December 30, 2005 To January 2, 2006
We thought that we'd take a small break from the web log because to be honest, we've done absolutely nothing noteworthy over the past few days, not even counting the New Years holiday.
Our New Years Eve was typical of many people's where we sat up watching TV and tried to stay awake long enough to usher in the new year. We enjoy watching New Years Eve television because lots of times there are some great musical programs on featuring everything from Jazz to Country music. Unfortunately we didn't see much of that this year so we watched some favorite old movies instead. We did have a few adult beverages to help us greet the New Year but we enjoyed them in moderation. No hangovers for us! Geez, we must be getting old.
Clouds and rain showers put a damper on outdoor activities for New Years day so we stayed inside. Monday the 2nd, we got up early, made breakfast and watched the Tournament Of Roses Parade live from Pasadena. As everyone knows by now, the weather was dreadful in the L.A. area during the parade. We felt so sorry for the folks who put the floats together and for the marching bands. It was still a wonderful parade though and we always enjoy it, rain or shine.
To be honest, cloudy skies and rain showers the past few days have given us the perfect excuse to stay inside watching the Barrett-Jackson Collector Car Auction from Scottsdale, AZ. Speed Channel has been broadcasting it almost continuously throughout the New Years holiday period and we were glued to the TV for at least 10-12 hours during that time. We love watching the collector cars get auctioned off and it's like an addiction for us. Once we start watching it, we can't turn it off. We've talked about going to Scottsdale and seeing it live, but that would be too dangerous for us being the car junkies that we are. Best that we stay away and just watch it on TV.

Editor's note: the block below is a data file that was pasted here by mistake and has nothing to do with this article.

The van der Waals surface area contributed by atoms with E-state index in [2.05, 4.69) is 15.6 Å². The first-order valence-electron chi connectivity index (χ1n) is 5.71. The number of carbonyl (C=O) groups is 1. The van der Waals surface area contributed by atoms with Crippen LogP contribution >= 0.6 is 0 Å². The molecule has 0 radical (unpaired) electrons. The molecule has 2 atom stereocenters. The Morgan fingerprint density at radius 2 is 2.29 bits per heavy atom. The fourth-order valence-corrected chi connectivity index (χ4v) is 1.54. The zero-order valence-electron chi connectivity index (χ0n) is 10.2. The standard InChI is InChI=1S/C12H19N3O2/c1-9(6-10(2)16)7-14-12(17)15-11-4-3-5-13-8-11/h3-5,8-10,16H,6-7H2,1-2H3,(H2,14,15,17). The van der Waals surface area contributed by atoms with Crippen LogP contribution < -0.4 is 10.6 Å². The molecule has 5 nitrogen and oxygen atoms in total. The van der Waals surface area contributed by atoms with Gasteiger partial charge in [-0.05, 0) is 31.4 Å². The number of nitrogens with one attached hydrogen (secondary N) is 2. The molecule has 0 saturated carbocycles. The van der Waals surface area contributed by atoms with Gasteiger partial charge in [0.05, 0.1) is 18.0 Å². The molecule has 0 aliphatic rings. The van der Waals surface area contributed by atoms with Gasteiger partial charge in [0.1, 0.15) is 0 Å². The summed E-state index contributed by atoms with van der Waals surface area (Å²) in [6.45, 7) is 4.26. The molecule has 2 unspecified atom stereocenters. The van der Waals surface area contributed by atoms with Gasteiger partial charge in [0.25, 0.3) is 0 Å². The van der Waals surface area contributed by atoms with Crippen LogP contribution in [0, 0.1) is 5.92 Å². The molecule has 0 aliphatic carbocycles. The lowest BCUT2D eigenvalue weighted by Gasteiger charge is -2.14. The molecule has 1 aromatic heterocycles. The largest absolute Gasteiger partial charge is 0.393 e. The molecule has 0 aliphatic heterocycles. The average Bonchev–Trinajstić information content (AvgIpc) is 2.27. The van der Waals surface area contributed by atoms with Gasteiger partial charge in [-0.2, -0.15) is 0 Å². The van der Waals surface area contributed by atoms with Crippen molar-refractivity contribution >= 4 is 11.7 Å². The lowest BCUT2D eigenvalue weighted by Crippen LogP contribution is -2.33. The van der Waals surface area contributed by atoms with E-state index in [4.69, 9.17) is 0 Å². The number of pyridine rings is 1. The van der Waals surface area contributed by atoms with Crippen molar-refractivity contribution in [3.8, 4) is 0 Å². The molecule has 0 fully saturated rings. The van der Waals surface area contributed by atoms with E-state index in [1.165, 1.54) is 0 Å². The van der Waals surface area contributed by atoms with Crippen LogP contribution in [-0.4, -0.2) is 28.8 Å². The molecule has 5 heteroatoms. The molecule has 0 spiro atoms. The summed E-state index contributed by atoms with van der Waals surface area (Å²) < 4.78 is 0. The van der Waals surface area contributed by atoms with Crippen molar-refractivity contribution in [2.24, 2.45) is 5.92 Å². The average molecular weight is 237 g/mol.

Time now to get back into our normal post-holiday routine and hopefully do some sightseeing here in the San Diego area.
January 3, 2006
We woke up to sunny skies today but everything outside was still wet from yesterday’s rains. For me that was the perfect time to go outside and use the chamois to dry the truck and trailer off. Since neither had been moved during the rains, they weren't dirty, just wet. It took me an hour and a half but I dried both the truck and the trailer leaving them both looking like they had just been washed. After hitting all of the windows with Windex the job was complete.
While I was cleaning the truck and trailer, Margo did the laundry and tidied up the trailer inside. I know it sounds like we're always cleaning something, but aside from our basic nature of being "neat freaks", we just feel better when things are in their place. I think it comes from living on sailboats where things need to be in their place out of necessity. Items both large and small need to be in their place when the boat is underway and in that tight of a space if even one small item isn't stowed properly, the whole vessel looks messy. I guess you could say that we've carried our boating habits over to the RV lifestyle. For me the outside cleanliness boils down to pride of ownership and maintaining resale value neither of which are a bad thing.
The San Diego weather is supposed to be great for tomorrow with high temps in the mid 70's. With kids back in school and the holidays behind us, we're going to give Balboa Park (see web log for December 28th) another shot.
January 4, 2006
We woke up to sparkling blue skies and just knew that this would be an excellent day to head back over to Balboa Park. Since most museum attractions don't open until 11:00 am, we had a relaxed breakfast here before making the short drive over to Balboa. Our last attempt to visit the park was during the Christmas holidays and it was so packed with people that we couldn't even get into the parking lot. This time there was little traffic and the parking lots were only around 10% full when we got there.
Since we arrived at the park a little early, we headed over to the Visitor's Center where we picked up a park map and got some useful info from one of the park volunteers. Still having time to kill, we bought coffees from a cart and sat out in the sun until things opened up. Sometimes it's just nice to sit out on a park bench sipping coffee on a warm sunny morning. Margo and I both enjoy people watching so this type of activity is always welcome.